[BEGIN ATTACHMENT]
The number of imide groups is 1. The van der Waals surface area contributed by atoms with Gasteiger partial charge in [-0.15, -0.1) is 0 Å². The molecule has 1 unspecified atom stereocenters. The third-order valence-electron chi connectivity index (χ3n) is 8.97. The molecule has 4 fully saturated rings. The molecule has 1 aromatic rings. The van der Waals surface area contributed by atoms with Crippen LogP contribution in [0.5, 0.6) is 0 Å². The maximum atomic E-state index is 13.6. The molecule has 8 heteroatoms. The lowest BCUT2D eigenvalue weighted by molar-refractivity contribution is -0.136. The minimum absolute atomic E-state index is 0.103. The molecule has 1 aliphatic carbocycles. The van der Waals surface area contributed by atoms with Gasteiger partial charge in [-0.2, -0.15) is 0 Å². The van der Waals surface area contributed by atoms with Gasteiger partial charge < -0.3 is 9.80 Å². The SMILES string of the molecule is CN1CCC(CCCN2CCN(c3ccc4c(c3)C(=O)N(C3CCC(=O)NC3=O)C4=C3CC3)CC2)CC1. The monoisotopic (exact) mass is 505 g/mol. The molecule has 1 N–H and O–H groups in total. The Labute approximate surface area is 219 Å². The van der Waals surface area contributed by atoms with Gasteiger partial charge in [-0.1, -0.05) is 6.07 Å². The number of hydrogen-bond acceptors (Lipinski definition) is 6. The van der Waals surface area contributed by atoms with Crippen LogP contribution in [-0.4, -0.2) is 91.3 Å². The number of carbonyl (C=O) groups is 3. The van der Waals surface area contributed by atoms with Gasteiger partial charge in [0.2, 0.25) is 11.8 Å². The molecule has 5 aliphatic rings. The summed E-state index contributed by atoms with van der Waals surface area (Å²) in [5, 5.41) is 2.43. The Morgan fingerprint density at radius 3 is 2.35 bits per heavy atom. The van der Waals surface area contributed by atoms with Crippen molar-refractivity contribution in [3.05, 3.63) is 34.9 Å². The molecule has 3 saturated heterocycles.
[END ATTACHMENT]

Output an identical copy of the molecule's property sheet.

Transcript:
The number of imide groups is 1. The van der Waals surface area contributed by atoms with Gasteiger partial charge in [-0.15, -0.1) is 0 Å². The molecule has 1 unspecified atom stereocenters. The third-order valence-electron chi connectivity index (χ3n) is 8.97. The molecule has 4 fully saturated rings. The molecule has 1 aromatic rings. The van der Waals surface area contributed by atoms with Crippen LogP contribution in [0.5, 0.6) is 0 Å². The maximum atomic E-state index is 13.6. The molecule has 8 heteroatoms. The lowest BCUT2D eigenvalue weighted by molar-refractivity contribution is -0.136. The minimum absolute atomic E-state index is 0.103. The molecule has 1 aliphatic carbocycles. The van der Waals surface area contributed by atoms with Gasteiger partial charge in [-0.2, -0.15) is 0 Å². The van der Waals surface area contributed by atoms with Gasteiger partial charge < -0.3 is 9.80 Å². The SMILES string of the molecule is CN1CCC(CCCN2CCN(c3ccc4c(c3)C(=O)N(C3CCC(=O)NC3=O)C4=C3CC3)CC2)CC1. The monoisotopic (exact) mass is 505 g/mol. The molecule has 1 N–H and O–H groups in total. The Labute approximate surface area is 219 Å². The van der Waals surface area contributed by atoms with Gasteiger partial charge in [-0.1, -0.05) is 6.07 Å². The number of hydrogen-bond acceptors (Lipinski definition) is 6. The van der Waals surface area contributed by atoms with Crippen LogP contribution in [-0.4, -0.2) is 91.3 Å². The number of carbonyl (C=O) groups is 3. The van der Waals surface area contributed by atoms with Gasteiger partial charge in [0.2, 0.25) is 11.8 Å². The molecule has 5 aliphatic rings. The summed E-state index contributed by atoms with van der Waals surface area (Å²) in [5, 5.41) is 2.43. The Morgan fingerprint density at radius 3 is 2.35 bits per heavy atom. The van der Waals surface area contributed by atoms with Crippen molar-refractivity contribution in [3.05, 3.63) is 34.9 Å². The molecule has 3 saturated heterocycles.